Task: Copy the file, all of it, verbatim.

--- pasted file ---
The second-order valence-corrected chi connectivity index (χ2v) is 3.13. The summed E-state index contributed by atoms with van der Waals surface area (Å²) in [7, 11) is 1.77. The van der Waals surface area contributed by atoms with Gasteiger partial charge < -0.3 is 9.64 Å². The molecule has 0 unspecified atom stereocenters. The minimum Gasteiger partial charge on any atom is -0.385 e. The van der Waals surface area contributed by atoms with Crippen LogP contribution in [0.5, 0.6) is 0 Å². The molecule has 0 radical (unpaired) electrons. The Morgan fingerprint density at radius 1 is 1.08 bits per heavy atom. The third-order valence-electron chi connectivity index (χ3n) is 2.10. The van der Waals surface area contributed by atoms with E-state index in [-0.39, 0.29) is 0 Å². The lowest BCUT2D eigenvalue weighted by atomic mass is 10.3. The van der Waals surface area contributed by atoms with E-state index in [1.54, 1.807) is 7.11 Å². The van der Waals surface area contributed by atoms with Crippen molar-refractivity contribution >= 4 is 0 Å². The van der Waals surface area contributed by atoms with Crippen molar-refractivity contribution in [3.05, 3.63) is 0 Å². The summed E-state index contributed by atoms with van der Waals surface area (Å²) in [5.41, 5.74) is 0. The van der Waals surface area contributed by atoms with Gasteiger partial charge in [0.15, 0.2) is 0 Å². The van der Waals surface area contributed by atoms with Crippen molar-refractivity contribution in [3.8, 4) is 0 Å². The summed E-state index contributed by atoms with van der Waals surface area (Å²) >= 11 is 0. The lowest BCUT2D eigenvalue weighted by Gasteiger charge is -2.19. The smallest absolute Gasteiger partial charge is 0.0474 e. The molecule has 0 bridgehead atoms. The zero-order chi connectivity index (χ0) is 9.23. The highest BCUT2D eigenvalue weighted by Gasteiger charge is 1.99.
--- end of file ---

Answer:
The second-order valence-corrected chi connectivity index (χ2v) is 3.13. The summed E-state index contributed by atoms with van der Waals surface area (Å²) in [7, 11) is 1.77. The van der Waals surface area contributed by atoms with Gasteiger partial charge < -0.3 is 9.64 Å². The molecule has 0 unspecified atom stereocenters. The minimum Gasteiger partial charge on any atom is -0.385 e. The van der Waals surface area contributed by atoms with Crippen LogP contribution in [0.5, 0.6) is 0 Å². The molecule has 0 radical (unpaired) electrons. The Morgan fingerprint density at radius 1 is 1.08 bits per heavy atom. The third-order valence-electron chi connectivity index (χ3n) is 2.10. The van der Waals surface area contributed by atoms with E-state index in [-0.39, 0.29) is 0 Å². The lowest BCUT2D eigenvalue weighted by atomic mass is 10.3. The van der Waals surface area contributed by atoms with E-state index in [1.54, 1.807) is 7.11 Å². The van der Waals surface area contributed by atoms with Crippen molar-refractivity contribution >= 4 is 0 Å². The van der Waals surface area contributed by atoms with Crippen molar-refractivity contribution in [3.05, 3.63) is 0 Å². The summed E-state index contributed by atoms with van der Waals surface area (Å²) in [5.41, 5.74) is 0. The van der Waals surface area contributed by atoms with Gasteiger partial charge in [0.15, 0.2) is 0 Å². The van der Waals surface area contributed by atoms with Crippen molar-refractivity contribution in [3.8, 4) is 0 Å². The summed E-state index contributed by atoms with van der Waals surface area (Å²) >= 11 is 0. The lowest BCUT2D eigenvalue weighted by Gasteiger charge is -2.19. The smallest absolute Gasteiger partial charge is 0.0474 e. The molecule has 0 bridgehead atoms. The zero-order chi connectivity index (χ0) is 9.23. The highest BCUT2D eigenvalue weighted by Gasteiger charge is 1.99.